The final 200 players who will be eligible for the Veterans Committee vote next year was released a few weeks back. I didn't have time to get to it before, but I wanted to take a look at the players that the Vets will ignore the next time around. I wonder if Mike Schmidt will find it in his heart to put someone's, anyone's name on his ballot.
New to the ballot in 2005 are Mark Belanger, Bert Campaneris, Larry Doyle, Jim Kaat, Sparky Lyle, Lee May, Bobby Murcer, Andy Pafko, Reggie Smith, Luis Tiant, and Smokey Joe Wood. Dropped are: Johnny Allen, Bobby Avila, Glenn Beckert, Guy Bush, Leo Cardenas, Larry French, Julian Javier, Mel Parnell, J.R. Richard, Manny Sanguillen, and Hal Schumacher. That's a pretty good improvement in quality.
Here's a comparison between the two sets of candidates based on career Win Shares:
Smokey Joe Wood
That's about an 85-Win Share improvement.
In my previous Hall of Fame investigations, I came up with a way to grade Hall of Fame candidates based on career Win Shares. Grade A players have at least 400 career WS. All eligible Grade A players have been elected to the Hall. No Player under 150 WS has ever been elected to the Hall (Tommy McCarthy, 171 WS, is the lowest). Therefore the lowest threshold for a Hall-worthy candidate (Grade D) is 150 WS. Here's a rundown of the grading system:
% of HoFers
Win Share Min
You'll notice that the percentages fall off quickly from 400 WS down to 150 WS. The overall average for the Hall of Fame is 337.23 WS. My assumption is that any player who meets this criterion is at least as good as an average Hall of Famer and therefore should be in the Hall.
There are five players on the Vets Committee list who have at least 337 WS. They are Tony Mullane 399, Bill Dahlen 394, George Van Haltren 344, Dick Allen 342, and Bob Caruthers 337. Overall there are zero Grade A, 15 Grade B, 69 Grade C, 96 Grade D, and 20 Grade F candidates. Ron Santo has 324 WS.
Of course, my expectation is that no one will be elected by the Veterans again. I think that having 200 candidates on the ballot will ensure that the Veterans never elect anyone again. Given that 10% of the candidates are Grade F candidates, meaning that they are far worse than anyone already in the Hall, the ballot has too many candidates.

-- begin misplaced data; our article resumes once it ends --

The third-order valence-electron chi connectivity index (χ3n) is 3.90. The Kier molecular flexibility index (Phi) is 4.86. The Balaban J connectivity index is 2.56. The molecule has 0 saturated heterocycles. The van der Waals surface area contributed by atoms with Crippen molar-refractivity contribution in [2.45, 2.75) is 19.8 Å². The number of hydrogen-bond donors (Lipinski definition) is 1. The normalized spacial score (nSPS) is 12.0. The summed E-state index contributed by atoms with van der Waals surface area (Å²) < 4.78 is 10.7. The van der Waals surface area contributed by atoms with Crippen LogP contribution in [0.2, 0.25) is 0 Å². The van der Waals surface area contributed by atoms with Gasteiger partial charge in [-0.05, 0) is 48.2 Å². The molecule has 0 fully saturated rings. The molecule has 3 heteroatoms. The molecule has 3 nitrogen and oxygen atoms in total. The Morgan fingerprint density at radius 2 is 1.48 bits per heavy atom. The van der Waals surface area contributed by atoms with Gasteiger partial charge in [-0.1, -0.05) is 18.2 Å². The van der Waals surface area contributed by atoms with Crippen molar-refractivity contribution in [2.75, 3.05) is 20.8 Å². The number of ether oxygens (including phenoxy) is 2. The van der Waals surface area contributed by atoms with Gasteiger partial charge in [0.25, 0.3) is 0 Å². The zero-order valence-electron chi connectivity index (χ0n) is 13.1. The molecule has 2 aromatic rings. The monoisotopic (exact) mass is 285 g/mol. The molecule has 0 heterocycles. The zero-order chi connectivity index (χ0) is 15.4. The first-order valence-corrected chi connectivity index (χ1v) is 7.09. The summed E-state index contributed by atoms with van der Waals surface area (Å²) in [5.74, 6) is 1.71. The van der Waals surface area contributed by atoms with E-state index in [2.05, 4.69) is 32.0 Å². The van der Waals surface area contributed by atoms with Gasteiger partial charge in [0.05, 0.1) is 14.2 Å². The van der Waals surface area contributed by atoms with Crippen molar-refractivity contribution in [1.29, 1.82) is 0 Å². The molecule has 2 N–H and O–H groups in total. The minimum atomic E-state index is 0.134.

I would suggest that instead of a 200-man ballot, they reduce the list to 20-30 candidates. This could be done either before the Vets vote or by creating a two phase Vets Committee vote, a nominating phase to reduce the candidates' numbers and a final vote to elect the candidates. That way, the committee can focus on a few qualified candidates and actually elect someone. The current system is analogous to having a cable box with 800 channels but being unable to find anything worthy to watch. You can't see the trees for the forest.
Besides, there are plenty of deserving candidates even with the 200-man ballot that get overlooked. The ones over 300 career Win Shares are: Sherry Magee 354, Jimmy Sheckard 339, Frank McCormick 334, Tommy Leach 328, and Ken Singleton 302. Of those five, two are better than the Hall of Fame average, and they are not even being considered!
I full expect that the system will be revamped after one more failed election.
In a related note, here are the candidates that will become available on the writers' ballot in the coming years (min. 250 WS, stats through 2003):
Cal Ripken Jr.
Ken Griffey Jr.
There are at least 12 that are locks and there are 10 that are at least as good as the Hall average. Hall voting, both by the writers and by the veterans, will be very interesting over the next decade. If the Hall doesn't clean up its act and start selecting a higher percentage of credible candidates, it's going to lose what credibility it still has.